You can see the results of their tests here A A Travellingtoes production fimed by Tarryn Jolly – ” This is our 3hrs burn on timelapse. Take a look & see for yourself I’ll dig away the bottom of the wall where the fire was concentrated & we’ll inspect the bricks together. The wall at the base baked hard and clay like in the fire, the back of the wall (out of vew of the camera- was also kept burning) but was not hosed down till all the cob plopped off so the ecobrick “reveal” will be easier; less mud to clear”,

Finally, please note that contrary to popular assumption, the vast majority of ecobrick applications are for non-structural applications – like gardens bedding, playgrounds, and outdoor benches. These applications not only have extremely low flamability, the risks of their catching fire (i.e. Earth and Ecobrick garden bench are an easy application that reduces fire risk to nil. The are small, outdoor, and non-structural. The vast majority of ecobrickers put their ecobricks to use as densily packed, small scale or as green spaces. Modular applications, have a low flamability compared to traditional furniture.

  1. With outdoor, their flamability is almost nil and the dangers of their catching fire is minimal (),
  2. Thank you again for your question.
  3. Thinking about the potential end-life of our ecobrick in fire, is an essential part of,
  4. It is a good reminder of why we are ecobricking in the first place: Plastic can be toxic and dangerous! We thus take responsibility for it and inside an ecobrick.

When it comes to building with ecobricks, we are doing the same thing. We want to build in such a way that the ecobricks are safe and secured indefinitely from all forms of degradation — especially fire — so that years, or decades, or centuries from now, the ecobricks can be taken out, and put to good use Depending on the type of plastic being burned and the temperature, carbon dioxide, dioxins, carbon monoxide and various trace toxins are released. How To Make An Eco Brick When putting your ecobricks to use there are some simple guidelines to keep them fire safe.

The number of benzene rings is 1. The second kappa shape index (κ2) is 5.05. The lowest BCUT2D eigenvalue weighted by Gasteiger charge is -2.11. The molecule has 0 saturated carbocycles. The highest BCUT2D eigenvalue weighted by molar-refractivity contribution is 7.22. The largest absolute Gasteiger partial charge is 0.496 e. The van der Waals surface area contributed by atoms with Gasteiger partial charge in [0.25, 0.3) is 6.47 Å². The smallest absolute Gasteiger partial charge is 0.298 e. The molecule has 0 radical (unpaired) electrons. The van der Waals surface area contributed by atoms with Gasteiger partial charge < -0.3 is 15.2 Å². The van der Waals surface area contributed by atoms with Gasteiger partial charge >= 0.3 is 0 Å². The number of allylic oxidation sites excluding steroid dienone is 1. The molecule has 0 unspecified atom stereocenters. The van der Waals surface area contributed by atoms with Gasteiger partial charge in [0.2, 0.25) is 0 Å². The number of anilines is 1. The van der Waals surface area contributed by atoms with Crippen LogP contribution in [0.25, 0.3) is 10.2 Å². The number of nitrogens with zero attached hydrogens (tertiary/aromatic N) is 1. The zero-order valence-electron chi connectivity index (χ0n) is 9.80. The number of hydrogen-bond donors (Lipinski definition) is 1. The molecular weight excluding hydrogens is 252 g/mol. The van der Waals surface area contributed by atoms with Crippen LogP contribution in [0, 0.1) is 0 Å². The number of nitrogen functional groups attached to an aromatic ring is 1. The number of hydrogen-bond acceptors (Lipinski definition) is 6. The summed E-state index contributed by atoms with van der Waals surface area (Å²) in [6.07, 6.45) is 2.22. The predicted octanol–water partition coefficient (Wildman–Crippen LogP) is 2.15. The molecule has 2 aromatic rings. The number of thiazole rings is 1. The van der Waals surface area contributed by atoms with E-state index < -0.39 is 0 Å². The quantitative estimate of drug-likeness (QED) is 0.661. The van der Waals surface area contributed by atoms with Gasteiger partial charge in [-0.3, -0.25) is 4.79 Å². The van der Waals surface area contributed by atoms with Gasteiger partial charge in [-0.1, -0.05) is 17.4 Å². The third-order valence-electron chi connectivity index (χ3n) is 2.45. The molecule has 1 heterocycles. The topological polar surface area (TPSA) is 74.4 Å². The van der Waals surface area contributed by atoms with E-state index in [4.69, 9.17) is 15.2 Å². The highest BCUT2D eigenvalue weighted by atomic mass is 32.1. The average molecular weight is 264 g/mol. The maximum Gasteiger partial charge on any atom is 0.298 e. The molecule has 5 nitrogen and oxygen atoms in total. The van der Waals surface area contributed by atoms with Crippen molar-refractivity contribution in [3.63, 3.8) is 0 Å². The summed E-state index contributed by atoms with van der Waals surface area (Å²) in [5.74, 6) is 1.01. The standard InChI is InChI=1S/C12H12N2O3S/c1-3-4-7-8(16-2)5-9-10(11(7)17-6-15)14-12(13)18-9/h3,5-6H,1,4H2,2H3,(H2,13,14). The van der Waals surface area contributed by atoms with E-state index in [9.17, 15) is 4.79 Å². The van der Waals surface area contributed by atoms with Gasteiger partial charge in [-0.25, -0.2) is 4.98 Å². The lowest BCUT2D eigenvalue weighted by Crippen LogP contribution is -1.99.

Avoid wrapping them in flamable materialsAvoid taping your ecobricks togetherAvoid using low density ecobricksAvoid using empty bottles along side ecobricksFollow the GEA guidelines on recommended ecobrick applications

How To Make An Eco Brick One of the core concepts of ecobricking is to secure plastic inside a bottle and inside a construction to keep it from degrading (or burning!) for the next thousand years. : Ecobrick Fire Safety – Ecobricks.org

Why don’t we use plastic bricks?

But These Bricks Are Setting The World Alight, Aren’t They? – That’s just so true. Plastic is highly flammable. Plastic that’s on fire, even from just a smouldering cigarette end, releases poisonous toxins into the air. A smouldering bottle-brick will crack, releasing even more combustible material – a huge fire risk.

What are the disadvantages of plastic bricks?

Compression problems – One of the drawbacks of these type of bricks is that they can’t be used like standard bricks because the plastic compresses under heavy structural loads. However, their saving grace is that because of their awesome sound and thermal insulating properties, they make superb wall fillers. How To Make An Eco Brick The bricks are easy to use for construction (image courtesy of ByFusion) According to the ByFusion website, ByBlocks are perfect for non-load-bearing walls, retaining walls and walls that require soundproofing. Also, because of the flexible nature of plastic, they’re ideally suited to earthquake zones too or you can simply just use them for making durable, long-lasting fences.